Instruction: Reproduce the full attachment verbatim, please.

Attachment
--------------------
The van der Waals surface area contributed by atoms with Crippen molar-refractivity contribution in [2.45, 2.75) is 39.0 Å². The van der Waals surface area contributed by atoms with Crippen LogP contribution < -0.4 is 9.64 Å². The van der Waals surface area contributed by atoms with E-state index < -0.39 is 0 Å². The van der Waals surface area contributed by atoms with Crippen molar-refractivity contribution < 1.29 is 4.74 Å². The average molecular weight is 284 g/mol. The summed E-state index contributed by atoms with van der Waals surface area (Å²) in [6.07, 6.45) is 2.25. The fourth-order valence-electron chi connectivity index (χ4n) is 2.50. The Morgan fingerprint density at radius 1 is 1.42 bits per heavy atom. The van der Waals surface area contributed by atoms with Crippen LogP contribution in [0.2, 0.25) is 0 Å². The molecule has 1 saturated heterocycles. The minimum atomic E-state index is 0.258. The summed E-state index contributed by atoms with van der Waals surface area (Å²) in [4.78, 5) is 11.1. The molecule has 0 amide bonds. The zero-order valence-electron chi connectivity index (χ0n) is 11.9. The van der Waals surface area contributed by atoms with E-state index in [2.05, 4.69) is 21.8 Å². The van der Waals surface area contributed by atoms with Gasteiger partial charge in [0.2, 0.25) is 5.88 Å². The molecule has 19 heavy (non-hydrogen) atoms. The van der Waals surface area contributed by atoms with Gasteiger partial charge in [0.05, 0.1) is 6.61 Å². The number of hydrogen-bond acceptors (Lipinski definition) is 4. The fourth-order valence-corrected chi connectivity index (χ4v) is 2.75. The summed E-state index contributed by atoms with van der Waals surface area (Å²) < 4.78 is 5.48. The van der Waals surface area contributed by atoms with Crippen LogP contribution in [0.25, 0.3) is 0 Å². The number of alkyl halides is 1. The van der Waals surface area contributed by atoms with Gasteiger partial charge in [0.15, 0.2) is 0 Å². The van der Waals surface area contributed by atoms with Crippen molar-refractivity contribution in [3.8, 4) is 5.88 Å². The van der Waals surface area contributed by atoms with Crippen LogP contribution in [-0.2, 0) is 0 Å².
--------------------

The van der Waals surface area contributed by atoms with Crippen molar-refractivity contribution in [2.45, 2.75) is 39.0 Å². The van der Waals surface area contributed by atoms with Crippen LogP contribution < -0.4 is 9.64 Å². The van der Waals surface area contributed by atoms with E-state index < -0.39 is 0 Å². The van der Waals surface area contributed by atoms with Crippen molar-refractivity contribution < 1.29 is 4.74 Å². The average molecular weight is 284 g/mol. The summed E-state index contributed by atoms with van der Waals surface area (Å²) in [6.07, 6.45) is 2.25. The fourth-order valence-electron chi connectivity index (χ4n) is 2.50. The Morgan fingerprint density at radius 1 is 1.42 bits per heavy atom. The van der Waals surface area contributed by atoms with Crippen LogP contribution in [0.2, 0.25) is 0 Å². The molecule has 1 saturated heterocycles. The minimum atomic E-state index is 0.258. The summed E-state index contributed by atoms with van der Waals surface area (Å²) in [4.78, 5) is 11.1. The molecule has 0 amide bonds. The zero-order valence-electron chi connectivity index (χ0n) is 11.9. The van der Waals surface area contributed by atoms with E-state index in [2.05, 4.69) is 21.8 Å². The van der Waals surface area contributed by atoms with Gasteiger partial charge in [0.2, 0.25) is 5.88 Å². The molecule has 19 heavy (non-hydrogen) atoms. The van der Waals surface area contributed by atoms with Gasteiger partial charge in [0.05, 0.1) is 6.61 Å². The number of hydrogen-bond acceptors (Lipinski definition) is 4. The fourth-order valence-corrected chi connectivity index (χ4v) is 2.75. The summed E-state index contributed by atoms with van der Waals surface area (Å²) < 4.78 is 5.48. The van der Waals surface area contributed by atoms with Crippen LogP contribution in [0.25, 0.3) is 0 Å². The number of alkyl halides is 1. The van der Waals surface area contributed by atoms with Gasteiger partial charge in [0.15, 0.2) is 0 Å². The van der Waals surface area contributed by atoms with Crippen molar-refractivity contribution in [3.8, 4) is 5.88 Å². The van der Waals surface area contributed by atoms with Crippen LogP contribution in [-0.2, 0) is 0 Å².